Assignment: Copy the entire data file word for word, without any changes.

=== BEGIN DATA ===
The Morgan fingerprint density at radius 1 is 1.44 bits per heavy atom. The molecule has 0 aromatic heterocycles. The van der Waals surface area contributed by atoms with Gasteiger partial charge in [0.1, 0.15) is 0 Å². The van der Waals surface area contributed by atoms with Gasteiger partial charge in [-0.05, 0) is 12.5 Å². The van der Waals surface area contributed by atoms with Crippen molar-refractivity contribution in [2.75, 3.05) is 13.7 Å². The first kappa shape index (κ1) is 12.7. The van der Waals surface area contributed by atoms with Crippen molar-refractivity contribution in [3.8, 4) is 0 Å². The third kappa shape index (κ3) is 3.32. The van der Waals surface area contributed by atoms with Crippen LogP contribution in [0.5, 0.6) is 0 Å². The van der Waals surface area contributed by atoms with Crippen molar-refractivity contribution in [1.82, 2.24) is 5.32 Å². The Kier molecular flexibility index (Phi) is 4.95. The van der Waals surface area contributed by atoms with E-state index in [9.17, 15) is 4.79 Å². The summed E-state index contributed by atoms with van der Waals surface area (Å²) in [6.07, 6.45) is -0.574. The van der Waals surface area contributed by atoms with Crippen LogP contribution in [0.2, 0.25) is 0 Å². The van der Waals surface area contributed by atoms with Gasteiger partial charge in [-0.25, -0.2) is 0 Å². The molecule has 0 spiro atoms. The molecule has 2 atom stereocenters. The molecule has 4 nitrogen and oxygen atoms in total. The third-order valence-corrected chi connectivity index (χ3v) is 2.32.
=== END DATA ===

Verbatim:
The Morgan fingerprint density at radius 1 is 1.44 bits per heavy atom. The molecule has 0 aromatic heterocycles. The van der Waals surface area contributed by atoms with Gasteiger partial charge in [0.1, 0.15) is 0 Å². The van der Waals surface area contributed by atoms with Gasteiger partial charge in [-0.05, 0) is 12.5 Å². The van der Waals surface area contributed by atoms with Crippen molar-refractivity contribution in [2.75, 3.05) is 13.7 Å². The first kappa shape index (κ1) is 12.7. The van der Waals surface area contributed by atoms with Crippen molar-refractivity contribution in [3.8, 4) is 0 Å². The third kappa shape index (κ3) is 3.32. The van der Waals surface area contributed by atoms with Crippen LogP contribution in [0.5, 0.6) is 0 Å². The van der Waals surface area contributed by atoms with Crippen molar-refractivity contribution in [1.82, 2.24) is 5.32 Å². The Kier molecular flexibility index (Phi) is 4.95. The van der Waals surface area contributed by atoms with E-state index in [9.17, 15) is 4.79 Å². The summed E-state index contributed by atoms with van der Waals surface area (Å²) in [6.07, 6.45) is -0.574. The van der Waals surface area contributed by atoms with Crippen LogP contribution in [0.2, 0.25) is 0 Å². The van der Waals surface area contributed by atoms with Gasteiger partial charge in [-0.25, -0.2) is 0 Å². The molecule has 0 spiro atoms. The molecule has 2 atom stereocenters. The molecule has 4 nitrogen and oxygen atoms in total. The third-order valence-corrected chi connectivity index (χ3v) is 2.32.